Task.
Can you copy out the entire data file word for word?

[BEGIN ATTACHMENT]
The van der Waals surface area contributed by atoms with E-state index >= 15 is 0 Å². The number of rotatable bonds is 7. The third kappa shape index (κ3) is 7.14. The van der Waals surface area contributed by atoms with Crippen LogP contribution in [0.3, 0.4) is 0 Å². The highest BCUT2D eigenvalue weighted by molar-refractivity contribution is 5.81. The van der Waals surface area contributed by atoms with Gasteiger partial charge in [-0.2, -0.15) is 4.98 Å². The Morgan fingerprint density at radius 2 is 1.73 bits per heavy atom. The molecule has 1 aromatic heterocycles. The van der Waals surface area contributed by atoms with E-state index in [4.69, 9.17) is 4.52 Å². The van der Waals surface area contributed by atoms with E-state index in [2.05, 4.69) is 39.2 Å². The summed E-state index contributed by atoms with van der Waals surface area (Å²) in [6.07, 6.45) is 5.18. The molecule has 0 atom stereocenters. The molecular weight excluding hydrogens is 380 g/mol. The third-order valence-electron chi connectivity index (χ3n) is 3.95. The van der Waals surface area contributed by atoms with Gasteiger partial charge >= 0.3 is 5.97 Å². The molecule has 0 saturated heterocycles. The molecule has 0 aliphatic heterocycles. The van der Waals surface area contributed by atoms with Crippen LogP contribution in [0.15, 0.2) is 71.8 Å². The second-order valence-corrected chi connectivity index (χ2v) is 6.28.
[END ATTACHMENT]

The van der Waals surface area contributed by atoms with E-state index >= 15 is 0 Å². The number of rotatable bonds is 7. The third kappa shape index (κ3) is 7.14. The van der Waals surface area contributed by atoms with Crippen LogP contribution in [0.3, 0.4) is 0 Å². The highest BCUT2D eigenvalue weighted by molar-refractivity contribution is 5.81. The van der Waals surface area contributed by atoms with Gasteiger partial charge in [-0.2, -0.15) is 4.98 Å². The Morgan fingerprint density at radius 2 is 1.73 bits per heavy atom. The molecule has 1 aromatic heterocycles. The van der Waals surface area contributed by atoms with E-state index in [4.69, 9.17) is 4.52 Å². The van der Waals surface area contributed by atoms with E-state index in [2.05, 4.69) is 39.2 Å². The summed E-state index contributed by atoms with van der Waals surface area (Å²) in [6.07, 6.45) is 5.18. The molecule has 0 atom stereocenters. The molecular weight excluding hydrogens is 380 g/mol. The third-order valence-electron chi connectivity index (χ3n) is 3.95. The van der Waals surface area contributed by atoms with Gasteiger partial charge >= 0.3 is 5.97 Å². The molecule has 0 saturated heterocycles. The molecule has 0 aliphatic heterocycles. The van der Waals surface area contributed by atoms with Crippen LogP contribution in [0.15, 0.2) is 71.8 Å². The second-order valence-corrected chi connectivity index (χ2v) is 6.28.